Comparing Anxiety And Worry
Worry and Anxiety are both often interchangeable in their technical definitions, but how different are they? Are they so similar that when we are feeling one of them, we are simultaneously feeling the other? Let us see just what the differences are of the two, and how either of them relate to our own selves, as we journey the path of Mental Health in our lives.
Experts say that the definition of worry is connected to things that are categorized mentally, and involves things like “what could had been, and what if’s.” The subject or situation involves a potential scary resolution, as a result of unknown and uncertain scenarios. Feeling worry does create a sense of uneasiness, however it does not usually create the physical symptoms. When getting into physical symptoms, that is when we move into anxiety, and that is one of the biggest differences between worry and anxiety. In a nutshell, worry can act as the fuel for anxiety. When the gas tank is full of fuel, the anxiety runs strongest.
Worry and Anxiety usually are represented as two things that crossover. I did some research on these two things and how they stand and work in our brains. Scientists state that they are usually in two different areas of the brain. The less physical, more verbal & or mental thoughts of Worry tends to be on the left side of the brain, while Anxiety itself, with its physical symptoms, and “arousal” tendencies seems to work more on the right side. Though they may operate from different sides, there still is “overlapping” as one often times leads into the other.
So, the signs of anxiety and the traits it brings do vary from each person, however, anxiety and worry as a whole, do follow a similar path. Again, just to reiterate, anxiety is mostly all about symptoms leaning more on the physical side. We have mentioned the arousal that anxiety brings; sweating, the high pulse, tightening of muscles, a elevated blood pressure, and faster but shorter respiration’s. Worry, being on the mental side will Consist of, first the obvious which is “worried,” fast thoughts, easily distracted/lack of focus, forgetfulness, and other things like that.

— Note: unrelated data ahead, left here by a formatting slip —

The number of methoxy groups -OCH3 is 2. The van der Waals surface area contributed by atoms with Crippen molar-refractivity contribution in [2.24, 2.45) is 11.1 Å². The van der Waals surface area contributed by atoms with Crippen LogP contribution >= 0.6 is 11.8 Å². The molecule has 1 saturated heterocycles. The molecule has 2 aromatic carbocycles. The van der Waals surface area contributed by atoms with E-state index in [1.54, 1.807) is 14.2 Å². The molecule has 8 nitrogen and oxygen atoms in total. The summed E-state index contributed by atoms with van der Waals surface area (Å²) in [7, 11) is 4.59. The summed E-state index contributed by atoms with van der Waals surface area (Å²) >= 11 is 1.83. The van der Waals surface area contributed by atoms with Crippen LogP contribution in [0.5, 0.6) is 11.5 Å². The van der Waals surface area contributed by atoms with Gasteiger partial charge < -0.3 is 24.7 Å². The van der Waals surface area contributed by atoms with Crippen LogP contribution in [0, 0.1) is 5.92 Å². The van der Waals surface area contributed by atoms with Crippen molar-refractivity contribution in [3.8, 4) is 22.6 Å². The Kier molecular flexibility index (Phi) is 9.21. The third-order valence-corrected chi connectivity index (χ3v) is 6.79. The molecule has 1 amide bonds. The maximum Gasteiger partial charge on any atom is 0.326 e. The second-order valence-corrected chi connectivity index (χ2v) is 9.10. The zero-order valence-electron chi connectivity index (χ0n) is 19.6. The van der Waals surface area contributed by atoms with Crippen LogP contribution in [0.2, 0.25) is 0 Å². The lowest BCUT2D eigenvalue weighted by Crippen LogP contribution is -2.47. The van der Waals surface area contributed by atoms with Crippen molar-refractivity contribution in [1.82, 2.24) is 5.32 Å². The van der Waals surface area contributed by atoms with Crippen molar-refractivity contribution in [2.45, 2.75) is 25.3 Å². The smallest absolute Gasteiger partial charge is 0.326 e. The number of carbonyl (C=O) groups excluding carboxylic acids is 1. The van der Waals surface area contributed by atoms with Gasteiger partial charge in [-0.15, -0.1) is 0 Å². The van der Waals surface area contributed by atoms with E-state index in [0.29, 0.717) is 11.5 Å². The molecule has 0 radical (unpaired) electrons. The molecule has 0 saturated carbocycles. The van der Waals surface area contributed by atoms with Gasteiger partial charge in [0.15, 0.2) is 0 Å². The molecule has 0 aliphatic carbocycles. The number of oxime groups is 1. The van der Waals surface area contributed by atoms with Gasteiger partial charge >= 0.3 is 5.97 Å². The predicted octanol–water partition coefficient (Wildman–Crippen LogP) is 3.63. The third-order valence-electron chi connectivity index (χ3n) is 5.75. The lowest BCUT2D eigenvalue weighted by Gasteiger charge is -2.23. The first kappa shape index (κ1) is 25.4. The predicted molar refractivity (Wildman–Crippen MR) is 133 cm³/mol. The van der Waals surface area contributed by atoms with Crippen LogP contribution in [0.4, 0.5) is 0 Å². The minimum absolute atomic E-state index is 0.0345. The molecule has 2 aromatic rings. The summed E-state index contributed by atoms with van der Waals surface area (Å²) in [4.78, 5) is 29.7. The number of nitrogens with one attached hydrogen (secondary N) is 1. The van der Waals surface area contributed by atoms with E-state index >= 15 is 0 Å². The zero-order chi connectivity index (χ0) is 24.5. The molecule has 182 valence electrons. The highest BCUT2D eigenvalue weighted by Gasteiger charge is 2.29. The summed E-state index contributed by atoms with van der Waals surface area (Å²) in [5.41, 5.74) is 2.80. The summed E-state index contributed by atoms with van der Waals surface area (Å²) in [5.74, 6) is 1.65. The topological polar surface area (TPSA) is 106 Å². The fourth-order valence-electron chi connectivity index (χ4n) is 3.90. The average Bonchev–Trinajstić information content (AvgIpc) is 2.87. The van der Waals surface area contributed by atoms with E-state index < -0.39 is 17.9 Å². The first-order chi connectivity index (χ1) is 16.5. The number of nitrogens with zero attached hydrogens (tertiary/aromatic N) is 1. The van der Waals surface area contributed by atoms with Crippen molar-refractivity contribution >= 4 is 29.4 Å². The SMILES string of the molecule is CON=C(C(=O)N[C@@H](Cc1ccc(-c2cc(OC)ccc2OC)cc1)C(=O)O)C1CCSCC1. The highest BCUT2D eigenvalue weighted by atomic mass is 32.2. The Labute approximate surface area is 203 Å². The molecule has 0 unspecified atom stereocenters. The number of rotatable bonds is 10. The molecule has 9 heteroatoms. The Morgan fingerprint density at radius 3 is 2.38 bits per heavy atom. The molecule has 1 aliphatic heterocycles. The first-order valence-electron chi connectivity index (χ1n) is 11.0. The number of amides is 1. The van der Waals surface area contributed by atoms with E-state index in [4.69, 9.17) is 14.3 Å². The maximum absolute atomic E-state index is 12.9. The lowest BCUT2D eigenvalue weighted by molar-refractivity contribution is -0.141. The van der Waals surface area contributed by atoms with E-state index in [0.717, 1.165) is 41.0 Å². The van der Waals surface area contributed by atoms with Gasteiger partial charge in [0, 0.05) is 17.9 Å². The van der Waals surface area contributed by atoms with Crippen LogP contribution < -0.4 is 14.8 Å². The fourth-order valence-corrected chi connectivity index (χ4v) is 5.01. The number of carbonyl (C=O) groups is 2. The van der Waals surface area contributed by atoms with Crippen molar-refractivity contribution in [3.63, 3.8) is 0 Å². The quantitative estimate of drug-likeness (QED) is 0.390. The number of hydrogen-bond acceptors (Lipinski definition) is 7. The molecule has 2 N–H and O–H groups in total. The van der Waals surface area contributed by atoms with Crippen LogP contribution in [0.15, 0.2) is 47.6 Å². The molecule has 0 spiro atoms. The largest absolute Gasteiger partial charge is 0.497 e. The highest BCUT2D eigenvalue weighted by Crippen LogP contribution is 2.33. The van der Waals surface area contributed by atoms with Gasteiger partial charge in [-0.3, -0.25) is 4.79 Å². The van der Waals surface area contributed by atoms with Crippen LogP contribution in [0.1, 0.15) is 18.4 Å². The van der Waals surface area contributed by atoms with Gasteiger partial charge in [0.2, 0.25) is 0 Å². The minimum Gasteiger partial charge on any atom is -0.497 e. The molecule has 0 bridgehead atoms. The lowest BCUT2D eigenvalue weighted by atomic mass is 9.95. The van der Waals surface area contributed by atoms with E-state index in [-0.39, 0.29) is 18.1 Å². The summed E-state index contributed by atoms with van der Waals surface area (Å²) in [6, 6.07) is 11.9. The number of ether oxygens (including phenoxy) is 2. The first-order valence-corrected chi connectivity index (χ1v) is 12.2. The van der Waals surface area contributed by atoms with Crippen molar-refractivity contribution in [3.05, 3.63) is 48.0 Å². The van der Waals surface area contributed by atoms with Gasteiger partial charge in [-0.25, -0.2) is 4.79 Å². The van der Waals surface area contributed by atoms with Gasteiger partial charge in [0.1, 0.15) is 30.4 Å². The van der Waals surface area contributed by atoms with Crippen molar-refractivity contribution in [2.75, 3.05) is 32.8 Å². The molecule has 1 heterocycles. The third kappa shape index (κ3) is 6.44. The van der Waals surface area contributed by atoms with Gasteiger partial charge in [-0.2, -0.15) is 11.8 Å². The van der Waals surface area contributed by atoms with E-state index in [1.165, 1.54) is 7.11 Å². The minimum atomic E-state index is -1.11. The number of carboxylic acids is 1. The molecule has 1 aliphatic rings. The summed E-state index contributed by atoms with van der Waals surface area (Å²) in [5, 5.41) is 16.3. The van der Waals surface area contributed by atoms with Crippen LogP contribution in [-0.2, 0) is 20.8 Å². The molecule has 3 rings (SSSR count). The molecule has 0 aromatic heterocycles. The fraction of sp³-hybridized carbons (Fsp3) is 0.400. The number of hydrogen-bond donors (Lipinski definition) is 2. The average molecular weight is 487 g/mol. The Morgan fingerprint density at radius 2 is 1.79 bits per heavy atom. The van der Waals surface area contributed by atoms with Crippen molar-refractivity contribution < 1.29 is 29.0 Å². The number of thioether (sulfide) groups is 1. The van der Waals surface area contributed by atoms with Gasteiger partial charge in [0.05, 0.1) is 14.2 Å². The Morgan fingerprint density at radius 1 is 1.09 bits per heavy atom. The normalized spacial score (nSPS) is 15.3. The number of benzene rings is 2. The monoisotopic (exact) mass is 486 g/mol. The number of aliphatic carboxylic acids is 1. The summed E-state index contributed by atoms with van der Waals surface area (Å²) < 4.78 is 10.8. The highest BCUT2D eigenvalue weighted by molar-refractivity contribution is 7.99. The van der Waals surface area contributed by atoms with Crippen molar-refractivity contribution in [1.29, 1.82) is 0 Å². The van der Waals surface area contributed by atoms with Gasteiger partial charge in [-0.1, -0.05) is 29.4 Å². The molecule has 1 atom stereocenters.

So, even though these two things reside on opposite sides of brains, they connect to each other so well, that a crossover concept is most likely going to be connected to this. Experts say “worry can change to anxiety when the “what if” thinking about dreaded possibilities, escalate into catastrophic thinking.” So, we end up going from just mental symptoms to now both, physical and mental symptoms.
So you have got those fast pulses, tightened muscles, short breathing, and sweating, that is being fueled by thoughts of doom, scattered confused thinking, those phrases we keep playing out, the “what if this, and what if that” mentality. It can really be so much more debilitating that a lot of people realize. For those who do not experience this, or have this type of problem, it can seem very difficult for those outsiders to understand, and be sympathetic to.
Cognitive therapy techniques that can halt anxiety, fear, and what have you, can be taken on, as ways to also deal with our worry. Especially that worried thinking that eventually becomes anxiety anyway. Taking control of our worry, can be a way of quelling anxiety, by cutting it off at its source.
Good luck to all, on your journeys towards fighting and healing our worry and anxiety. I have been there, and done that more than I would like to admit. I am on my own road to healing, but I still think it is important to write about, and expose these type of problems, as a way to remind everyone, that they aren’t alone, and it’s happening much more than many think.